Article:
But a high-level team visiting the gallery on Thursday confirmed that CIMA was back in contention to host the likes of Kiefer, Baselitz and Beuys this December. “We are awaiting clearance from the curators and there is a fair chance that both venues will get the nod,” said S. Sathyamurthy, joint secretary, department of culture, New Delhi.

Sathyamurthy, who along with Georg Lechner, commissioner of the festival, dropped in at CIMA, gave a “verbal assurance” to the gallery management. “Yes, we have received an assurance from the joint secretary, but are keeping our fingers crossed till we get a commitment in writing,” said Pratiti Sarkar of CIMA.

Tina Kohler, one of the curators from the Haus der Kunst, Munich, who assessed facilities at CIMA on Tuesday, will submit her report to the department of culture as well as Max Mueller Bhavan. Government confirmation on the venues is expected within a week.    

New Delhi, Sept. 28: 
Chief ministers of four northeastern states today expressed reservations about Centre’s proposal to extend the ceasefire with the National Socialist Council of Nagalim (Isak-Muivah) to “other Naga-inhabited areas” in their states.

The refusal of the four states — Assam, Manipur, Arunachal Pradesh and Meghalaya — has put a spanner in the Centre’s scheme of things.

Chief ministers of Assam, Manipur, Arunachal Pradesh and Meghalaya met Prime Minister Atal Behari Vajpayee at 7, Race Course Road and aired their “reservations.’’

They had been summoned as part of the Vajpayee government’s efforts to convince them and elicit a feedback on the proposed extension of the ceasefire to Naga-inhabited areas in the four states.

Briefing newsmen at the end of the meeting, an official spokesperson said the chief ministers felt that extending the ceasefire to Naga-dominated areas would create law and order problems.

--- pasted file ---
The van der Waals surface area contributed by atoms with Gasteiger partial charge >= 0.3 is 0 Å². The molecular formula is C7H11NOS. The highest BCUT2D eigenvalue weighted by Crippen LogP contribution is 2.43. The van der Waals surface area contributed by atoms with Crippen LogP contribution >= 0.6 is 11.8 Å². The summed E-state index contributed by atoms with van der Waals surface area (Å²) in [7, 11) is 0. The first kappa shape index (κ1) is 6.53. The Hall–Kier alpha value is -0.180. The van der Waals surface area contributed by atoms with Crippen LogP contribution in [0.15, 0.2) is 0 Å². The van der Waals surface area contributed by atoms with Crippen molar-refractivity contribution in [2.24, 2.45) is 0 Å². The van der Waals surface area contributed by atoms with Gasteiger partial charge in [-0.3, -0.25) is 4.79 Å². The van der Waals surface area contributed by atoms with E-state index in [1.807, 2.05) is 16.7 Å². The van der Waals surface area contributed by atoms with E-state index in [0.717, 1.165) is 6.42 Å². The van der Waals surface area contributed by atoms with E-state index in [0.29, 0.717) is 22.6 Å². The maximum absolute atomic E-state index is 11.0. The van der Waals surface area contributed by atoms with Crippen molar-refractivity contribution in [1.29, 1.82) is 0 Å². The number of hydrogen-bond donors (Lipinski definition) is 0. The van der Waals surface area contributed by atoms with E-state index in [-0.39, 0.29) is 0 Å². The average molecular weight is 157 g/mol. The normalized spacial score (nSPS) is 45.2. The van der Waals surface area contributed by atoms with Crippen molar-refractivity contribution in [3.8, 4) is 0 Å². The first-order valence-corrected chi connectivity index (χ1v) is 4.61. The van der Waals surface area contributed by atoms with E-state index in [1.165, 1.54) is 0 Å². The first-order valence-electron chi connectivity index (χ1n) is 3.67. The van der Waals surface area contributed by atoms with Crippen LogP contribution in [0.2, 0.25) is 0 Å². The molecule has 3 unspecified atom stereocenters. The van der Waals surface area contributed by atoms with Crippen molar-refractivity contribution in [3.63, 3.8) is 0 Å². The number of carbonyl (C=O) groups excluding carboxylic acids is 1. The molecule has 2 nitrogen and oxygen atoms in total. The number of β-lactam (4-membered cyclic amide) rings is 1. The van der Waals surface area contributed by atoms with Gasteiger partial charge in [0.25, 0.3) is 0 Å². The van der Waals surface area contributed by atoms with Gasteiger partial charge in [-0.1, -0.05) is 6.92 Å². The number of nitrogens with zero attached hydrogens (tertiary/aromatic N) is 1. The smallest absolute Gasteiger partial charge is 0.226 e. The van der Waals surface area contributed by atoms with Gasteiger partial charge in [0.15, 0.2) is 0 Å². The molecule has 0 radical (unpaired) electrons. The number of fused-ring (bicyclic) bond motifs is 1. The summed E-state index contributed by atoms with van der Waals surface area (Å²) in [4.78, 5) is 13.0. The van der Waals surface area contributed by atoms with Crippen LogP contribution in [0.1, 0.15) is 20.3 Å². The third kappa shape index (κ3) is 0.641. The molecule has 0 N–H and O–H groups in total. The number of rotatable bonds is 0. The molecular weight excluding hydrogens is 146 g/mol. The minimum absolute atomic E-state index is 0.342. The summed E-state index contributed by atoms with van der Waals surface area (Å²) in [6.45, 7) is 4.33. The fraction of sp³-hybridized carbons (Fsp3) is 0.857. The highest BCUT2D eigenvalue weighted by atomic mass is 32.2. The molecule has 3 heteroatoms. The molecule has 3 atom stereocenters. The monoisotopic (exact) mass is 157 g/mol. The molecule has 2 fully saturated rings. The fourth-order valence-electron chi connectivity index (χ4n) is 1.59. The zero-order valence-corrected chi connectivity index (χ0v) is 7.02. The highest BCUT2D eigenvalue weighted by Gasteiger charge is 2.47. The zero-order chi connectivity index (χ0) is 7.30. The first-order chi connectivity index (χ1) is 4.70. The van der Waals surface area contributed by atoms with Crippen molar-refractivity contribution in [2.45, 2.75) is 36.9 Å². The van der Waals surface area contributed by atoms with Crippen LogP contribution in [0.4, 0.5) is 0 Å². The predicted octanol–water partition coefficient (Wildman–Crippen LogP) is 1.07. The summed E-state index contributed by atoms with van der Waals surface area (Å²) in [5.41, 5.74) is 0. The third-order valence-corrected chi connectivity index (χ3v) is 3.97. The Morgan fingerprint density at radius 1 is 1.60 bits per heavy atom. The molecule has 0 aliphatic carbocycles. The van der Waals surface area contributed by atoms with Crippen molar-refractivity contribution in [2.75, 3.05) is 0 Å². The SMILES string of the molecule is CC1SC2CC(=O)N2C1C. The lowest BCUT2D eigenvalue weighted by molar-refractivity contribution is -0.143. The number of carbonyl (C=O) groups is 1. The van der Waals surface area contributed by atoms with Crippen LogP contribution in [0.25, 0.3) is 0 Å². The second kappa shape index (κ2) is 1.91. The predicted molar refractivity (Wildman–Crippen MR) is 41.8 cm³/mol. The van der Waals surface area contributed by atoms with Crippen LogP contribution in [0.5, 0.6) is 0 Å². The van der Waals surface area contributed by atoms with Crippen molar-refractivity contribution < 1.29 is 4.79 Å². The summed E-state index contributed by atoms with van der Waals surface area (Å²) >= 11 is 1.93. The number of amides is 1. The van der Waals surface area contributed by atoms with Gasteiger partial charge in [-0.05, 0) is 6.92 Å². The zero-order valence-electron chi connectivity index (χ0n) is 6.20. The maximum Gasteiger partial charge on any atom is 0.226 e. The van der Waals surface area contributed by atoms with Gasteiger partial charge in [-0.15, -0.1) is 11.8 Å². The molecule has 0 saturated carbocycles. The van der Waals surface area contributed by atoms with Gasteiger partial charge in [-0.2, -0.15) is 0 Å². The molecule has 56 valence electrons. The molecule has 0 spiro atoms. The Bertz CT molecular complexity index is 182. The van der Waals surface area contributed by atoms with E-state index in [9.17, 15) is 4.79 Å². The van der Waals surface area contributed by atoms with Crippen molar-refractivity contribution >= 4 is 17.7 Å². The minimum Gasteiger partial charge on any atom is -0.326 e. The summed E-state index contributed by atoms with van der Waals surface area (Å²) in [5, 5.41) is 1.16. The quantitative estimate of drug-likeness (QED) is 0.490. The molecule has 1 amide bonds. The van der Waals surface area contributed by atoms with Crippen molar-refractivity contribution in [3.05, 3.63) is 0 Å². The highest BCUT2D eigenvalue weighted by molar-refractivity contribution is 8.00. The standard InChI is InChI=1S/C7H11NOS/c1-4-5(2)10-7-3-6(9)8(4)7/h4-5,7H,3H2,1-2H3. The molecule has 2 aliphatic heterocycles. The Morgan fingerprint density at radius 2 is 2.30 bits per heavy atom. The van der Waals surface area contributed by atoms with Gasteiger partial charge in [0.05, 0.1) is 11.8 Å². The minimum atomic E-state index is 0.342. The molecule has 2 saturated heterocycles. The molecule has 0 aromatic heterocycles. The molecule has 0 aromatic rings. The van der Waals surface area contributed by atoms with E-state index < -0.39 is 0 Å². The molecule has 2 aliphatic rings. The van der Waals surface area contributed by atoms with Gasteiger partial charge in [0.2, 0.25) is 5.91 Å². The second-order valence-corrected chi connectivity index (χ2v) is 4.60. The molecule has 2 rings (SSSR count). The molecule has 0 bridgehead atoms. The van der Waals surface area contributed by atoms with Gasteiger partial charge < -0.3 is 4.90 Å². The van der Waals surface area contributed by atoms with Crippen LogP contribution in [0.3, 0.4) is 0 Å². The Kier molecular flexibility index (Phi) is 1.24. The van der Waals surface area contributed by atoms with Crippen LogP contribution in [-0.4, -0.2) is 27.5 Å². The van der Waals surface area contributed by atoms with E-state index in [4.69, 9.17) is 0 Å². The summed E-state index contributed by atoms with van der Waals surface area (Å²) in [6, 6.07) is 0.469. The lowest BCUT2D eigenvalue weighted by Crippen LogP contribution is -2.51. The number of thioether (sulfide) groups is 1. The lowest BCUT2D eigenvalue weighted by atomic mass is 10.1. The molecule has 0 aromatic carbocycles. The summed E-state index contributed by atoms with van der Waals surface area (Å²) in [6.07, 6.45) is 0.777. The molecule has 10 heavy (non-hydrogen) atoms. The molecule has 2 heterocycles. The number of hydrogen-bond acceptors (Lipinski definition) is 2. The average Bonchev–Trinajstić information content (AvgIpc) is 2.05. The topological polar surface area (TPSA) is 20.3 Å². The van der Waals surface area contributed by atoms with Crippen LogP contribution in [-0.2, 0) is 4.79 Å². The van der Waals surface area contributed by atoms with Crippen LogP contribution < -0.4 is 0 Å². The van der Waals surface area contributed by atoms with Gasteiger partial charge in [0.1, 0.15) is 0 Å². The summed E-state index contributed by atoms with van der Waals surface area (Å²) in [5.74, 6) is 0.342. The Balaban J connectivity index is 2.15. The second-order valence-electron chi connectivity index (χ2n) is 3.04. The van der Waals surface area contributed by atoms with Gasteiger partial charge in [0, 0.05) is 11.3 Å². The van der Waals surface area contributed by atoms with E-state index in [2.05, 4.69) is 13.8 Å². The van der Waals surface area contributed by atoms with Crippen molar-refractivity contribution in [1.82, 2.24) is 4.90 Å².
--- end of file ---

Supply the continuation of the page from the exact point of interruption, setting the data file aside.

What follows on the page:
The meeting, which lasted for over two hours, took place in the backdrop of the Centre’s principal representative in the Naga peace talks, K.Padmanabhaiah’s letter to NSCN(I-M) chairman Isak Chisi Swu on September 11, expressing the Union government’s willingness to consider extension of the ceasefire if the insurgent outfit did not interpret it as an “acknowledgement of its demand for a greater Nagalim.”

Padmanabhaiah also said the ceasefire would be extended only after consulting the concerned states. Swu reportedly accepted the condition.

The NSCN(I-M), which threatened to walk out of the ceasefire agreement, had been demanding extension of the ceasefire to Naga-inhabited areas in Assam, Manipur, Arunachal Pradesh and Meghalaya.

Assam chief minister Prafulla Kumar Mahanta and his Manipur counterpart W. Nipamacha Singh had earlier said they were against the extension of ceasefire in their territories since both the states were battling terrorism and “they should not be held responsible for violations of ceasefire norms.”

Nagaland, which had not been invited to today’s meeting, had even passed a Cabinet resolution against extension of the ceasefire. The stand taken by four chief ministers at the meeting, which was also attended by Union home minister L.K.Advani, K. Padmanabhaiah and home secretary Kamal Pande, was not unexpected. Sources said the chief ministers held a separate conclave to evolve a common strategy before proceeding to Vajpayee’s residence.